Agricultural law cannot affect me, can it?

5th January 2009

Simon James, Director at Ansons Solicitors, provides guidance on agricultural tenancy law.

If you are reading this article in an office or on an industrial estate, you may well think that agricultural tenancy law is never going to affect either you or your business. Be warned, it could!

For the last thirty years I have advised landowners about the rights of occupation of people using agricultural land and when someone says to me something like “Oh yes, some old farmer keeps a few cattle on my field/the field I am buying with my new house/the field the company owns next to its premises' all the alarm bells ring very loudly!

Faced with such a statement, the starting point is to ascertain whether or not there is a written tenancy agreement or anything in writing which sets out the terms of occupation. Nine times out of ten, in my experience, there will be nothing in writing because no-one ever thought that a tenancy was being created.

If someone has been in occupation of land for agricultural purposes for a period commencing prior to September 1 1995, then there is every possibility that the tenancy is protected by the Agricultural Holdings Act 1986. Such a tenancy cannot be brought to an end unless the landlord gives to the tenant at least twelve months notice expiring on the last day of a period of the tenancy.

Even if a landlord serves a notice to quit on this basis, provided a tenant adopts the correct procedure on receipt of the notice, the tenancy will not come to an end at the expiry of the notice unless, broadly, the landlord can prove that (a) the tenant has failed to pay the rent, (b) breached the terms of the tenancy or (c) the Landlord has obtained planning consent for an alternative use for the property.

It is possible also to obtain possession if the landlord would suffer greater hardship by the tenancy continuing than the tenant would suffer by losing the tenancy. It is difficult for a landlord to prove this ground.

If the landlord cannot prove one of these grounds, then the tenant remains in occupation. Thus, if the tenancy is protected by the Agricultural Holdings Act 1986, the tenant has a tenancy for life. In certain circumstances, members of his family can also succeed to that tenancy and thus it is possible for a landlord to lose the right to use his land for very many years indeed.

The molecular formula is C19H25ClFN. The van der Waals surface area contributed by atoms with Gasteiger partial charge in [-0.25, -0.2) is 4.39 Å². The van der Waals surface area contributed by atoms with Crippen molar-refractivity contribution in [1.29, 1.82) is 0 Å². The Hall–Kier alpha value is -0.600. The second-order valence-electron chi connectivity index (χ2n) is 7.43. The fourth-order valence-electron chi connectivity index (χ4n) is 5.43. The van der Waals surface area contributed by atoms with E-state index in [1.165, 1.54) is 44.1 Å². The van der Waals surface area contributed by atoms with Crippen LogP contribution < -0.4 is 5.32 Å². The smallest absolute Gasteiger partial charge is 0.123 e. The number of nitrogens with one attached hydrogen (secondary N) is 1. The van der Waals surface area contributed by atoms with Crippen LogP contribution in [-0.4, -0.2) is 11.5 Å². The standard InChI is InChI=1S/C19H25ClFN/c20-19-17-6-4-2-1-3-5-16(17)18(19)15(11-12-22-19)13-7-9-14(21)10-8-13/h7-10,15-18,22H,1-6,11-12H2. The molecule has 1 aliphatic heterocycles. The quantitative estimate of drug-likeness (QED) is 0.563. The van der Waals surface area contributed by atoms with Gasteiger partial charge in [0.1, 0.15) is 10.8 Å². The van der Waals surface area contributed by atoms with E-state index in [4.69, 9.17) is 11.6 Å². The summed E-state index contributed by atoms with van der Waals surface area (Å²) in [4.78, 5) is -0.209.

If the tenant first used the land for agricultural purposes on or after September 1 1995, then the tenancy may be protected by the Agricultural Tenancies Act 1995. These tenancies are called “Farm Business Tenancies”. If they are in writing the agreement will set out whether or not the tenancy is from year to year or for a fixed period. Either way the tenancy can be terminated by the appropriate notice and after the expiry of the notice the Tenant will have no further right of occupation.

Again, however, often these tenancies are not in writing. If they are not in writing, then the tenant is treated as a tenant from year to year, so that his tenancy can be terminated on not less than twelve months written notice expiring on the last day of a period of the tenancy. Subject to the notice being given in the correct form, then at the expiry of the notice the tenant will have no further right of occupation.

Landowners need to be most concerned about tenancies which commence before September 1 1995 because of the considerable security of tenure that attaches to them. Many times I have been involved in acting for either a landowner or farmer, where a landowner has been desperate to obtain possession of land for some reason, often to do with the sale of a property, and the tenant has asserted his statutory rights with the landlord having no possibility of being able to bring the tenancy to an end on one of the statutory grounds. The only answer then has been for the landowner to reach for his cheque book and negotiate a settlement with his tenant.

Even with a farm business tenancy whilst you know you will secure possession there are nevertheless circumstances where the landlord requires possession urgently and, again, has had no alternative but to reach for his cheque book.

So when you next think that agricultural tenancy law could not possibly affect you or your business, bear in mind these warnings! If you have a tenant on your land already and there is no written tenancy agreement, you need to take steps to put in place a tenancy agreement, so that everybody is clear of the basis on which the tenant occupies the land. If someone comes along wanting to use your land then, unless you are prepared to run the risk of having to reach for your cheque book when you want vacant possession, you need to take advice and have a written tenancy agreement.

You have been warned!